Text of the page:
The following article first appeared in The Echo of Cantley Volume 25 no 3, September 2013. This article is made available for the enjoyment of others with the express permission of the Echo of Cantley.
We all know the symbol of Cantley - the little tugboat that plied the Gatineau River pushing logs into booms and pulling booms around the river. But for the "average Cantleyan" it's not a tugboat, or a log boom, but the trees which unite the community.
The Forests of Cantley
Cantley is located on the Canadian Shield, amongst the oldest volcanic rock in the world, 3.96 billion years old, with a thin lens of soil which supports a surprisingly diverse system of trees, plants and animals. About 10,000 years ago, Cantley was under a giant ice sheet so thick and heavy that it deformed the earth's mantle forming many of the features we find today including the Gatineau River valley. The forests of Cantley are typical of the Temperate Nordic (or Mixed) Forest - an area which includes most of the Gaspé, Saguenay, southern Outaouais and the Eastern Townships, 12% of Québec - an area that gives the world over 80% of that nectar of the Gods - maple syrup.
The Temperate Nordic Forest is further divided into the Maple-Basswood subzone in the south of Cantley and the Maple-Yellow Birch subzone in the North typified by sugar maple, basswood, black cherry and ironwood on the well drained rocky slopes, yellow birch and hemlock on the wetter telluric sites, with a smattering of other trees where the climate and soil depth allows: white and black ash, red and silver maple, American elm, butternut, eastern white cedar, white birch and poplar. It is a complex forest, mostly tolerant of shade where natural disturbance takes the form of clumps of trees being toppled by various windstorms and yes, the occasional fire.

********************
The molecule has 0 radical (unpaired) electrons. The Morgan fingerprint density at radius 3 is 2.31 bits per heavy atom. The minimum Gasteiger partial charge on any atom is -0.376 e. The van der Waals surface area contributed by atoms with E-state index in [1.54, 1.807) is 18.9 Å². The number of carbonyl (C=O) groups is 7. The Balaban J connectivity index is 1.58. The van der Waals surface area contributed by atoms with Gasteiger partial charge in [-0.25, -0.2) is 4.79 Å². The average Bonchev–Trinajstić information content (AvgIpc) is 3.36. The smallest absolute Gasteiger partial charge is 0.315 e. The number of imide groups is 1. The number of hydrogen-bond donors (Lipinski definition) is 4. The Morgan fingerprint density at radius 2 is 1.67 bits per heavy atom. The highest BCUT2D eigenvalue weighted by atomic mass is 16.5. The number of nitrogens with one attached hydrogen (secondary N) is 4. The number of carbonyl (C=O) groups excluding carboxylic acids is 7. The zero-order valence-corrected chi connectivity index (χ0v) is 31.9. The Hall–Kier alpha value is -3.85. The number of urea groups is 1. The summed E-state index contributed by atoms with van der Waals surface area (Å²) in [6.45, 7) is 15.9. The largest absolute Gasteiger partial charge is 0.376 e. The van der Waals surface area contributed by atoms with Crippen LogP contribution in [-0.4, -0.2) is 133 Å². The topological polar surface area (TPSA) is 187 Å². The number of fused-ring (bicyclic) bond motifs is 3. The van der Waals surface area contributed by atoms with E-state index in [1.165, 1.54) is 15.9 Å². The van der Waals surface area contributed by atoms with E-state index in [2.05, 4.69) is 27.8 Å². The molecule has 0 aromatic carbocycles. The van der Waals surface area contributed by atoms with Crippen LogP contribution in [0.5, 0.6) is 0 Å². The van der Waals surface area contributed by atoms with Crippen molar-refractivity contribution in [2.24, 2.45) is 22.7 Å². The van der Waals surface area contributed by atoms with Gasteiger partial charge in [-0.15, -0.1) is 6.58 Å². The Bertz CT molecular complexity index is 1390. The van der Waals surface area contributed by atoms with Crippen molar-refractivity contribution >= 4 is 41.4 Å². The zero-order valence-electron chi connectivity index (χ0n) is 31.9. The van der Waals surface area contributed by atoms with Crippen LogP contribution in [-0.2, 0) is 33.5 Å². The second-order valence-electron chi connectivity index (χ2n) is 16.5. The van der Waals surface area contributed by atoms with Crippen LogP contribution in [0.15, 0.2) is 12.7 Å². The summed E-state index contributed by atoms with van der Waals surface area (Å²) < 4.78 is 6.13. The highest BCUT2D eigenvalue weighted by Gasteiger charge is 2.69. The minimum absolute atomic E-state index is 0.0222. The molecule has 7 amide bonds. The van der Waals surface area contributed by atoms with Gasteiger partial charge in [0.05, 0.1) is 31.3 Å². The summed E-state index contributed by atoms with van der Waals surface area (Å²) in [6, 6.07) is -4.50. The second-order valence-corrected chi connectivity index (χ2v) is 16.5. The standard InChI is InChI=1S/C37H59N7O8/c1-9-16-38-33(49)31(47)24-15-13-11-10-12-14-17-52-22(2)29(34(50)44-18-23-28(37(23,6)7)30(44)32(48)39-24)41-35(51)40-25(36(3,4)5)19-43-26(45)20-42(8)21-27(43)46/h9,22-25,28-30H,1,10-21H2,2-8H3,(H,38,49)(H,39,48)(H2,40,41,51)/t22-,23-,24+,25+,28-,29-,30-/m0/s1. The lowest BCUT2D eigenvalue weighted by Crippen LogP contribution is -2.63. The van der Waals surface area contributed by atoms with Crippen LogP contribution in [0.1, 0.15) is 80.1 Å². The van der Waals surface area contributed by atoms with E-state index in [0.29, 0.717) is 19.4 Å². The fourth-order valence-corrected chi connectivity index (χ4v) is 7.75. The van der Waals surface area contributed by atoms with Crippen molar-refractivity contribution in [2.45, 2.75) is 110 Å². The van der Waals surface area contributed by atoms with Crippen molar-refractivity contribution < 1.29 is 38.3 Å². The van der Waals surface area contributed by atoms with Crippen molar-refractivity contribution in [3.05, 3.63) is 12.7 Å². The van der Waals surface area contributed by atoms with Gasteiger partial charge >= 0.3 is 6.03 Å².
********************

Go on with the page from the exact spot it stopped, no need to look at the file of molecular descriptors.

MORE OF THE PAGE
The Wood Industry of Cantley
For sure, the famous "Lumber barons" of the region all had some influence on the economy of Cantley. Philomen/Alonzo/Ruggles Wright, Nicholas Sparks, William Farmer, Allan Gilmour, E.B. Eddy, and J.R. Booth, all had some sway over life in Cantley (as they did the entire region!). But it would not be an accurate portrayal if we were to think of 1800s Cantley as a collection of logging camps and "cabooses".... Yes there was a wood industry established to supply wood for the local community, but nothing like the activity in the upper Gatineau Valley where large stands of white pine and spruce were in demand around the world. If anything, Cantley was a silent witness to the millions of logs which were floated down the river moved by our own Raftsmen and River Drivers.
While the Andrew Main Mill near Limbour was reported to saw some 80,000 board feet of lumber/year in 1859, a hub of sawmill activity in Cantley seemed to be the now innocent Blackburn Creek. This included the Blackburn Mill (replaced by McNeil's saw and grist Mill), with its own log drive and the Walter McNeil Mill at the MontCascades Road. Anthony Milks operated a steam generated mill behind the Milks House on highway #307 and there were large sawmills at Wilson's Corners active into the 1930s.
Another mill operated by Lucien Dubois on the Duclos Road was still active in the 1950s and 60s with probably the last operating sawmill run by Mervyn Hogan, on Mont Cascades Road, still going in the 1970s.
That little tugboat we see as the symbol of Cantley may not have moved much of Cantley's own wood but it certainly needed a team of hardworking and dedicated people to keep the big logs flowing to the mills and markets of the world....a fitting symbol of a great community!
Michel Rosen is a long-time Cantley resident and founding executive member of Cantley 1889. He is President of Tree Canada, a not-for-profit organization whose mission is to educate and encourage Canadians to care for trees, one of our country's and environment's most important and valuable natural resource.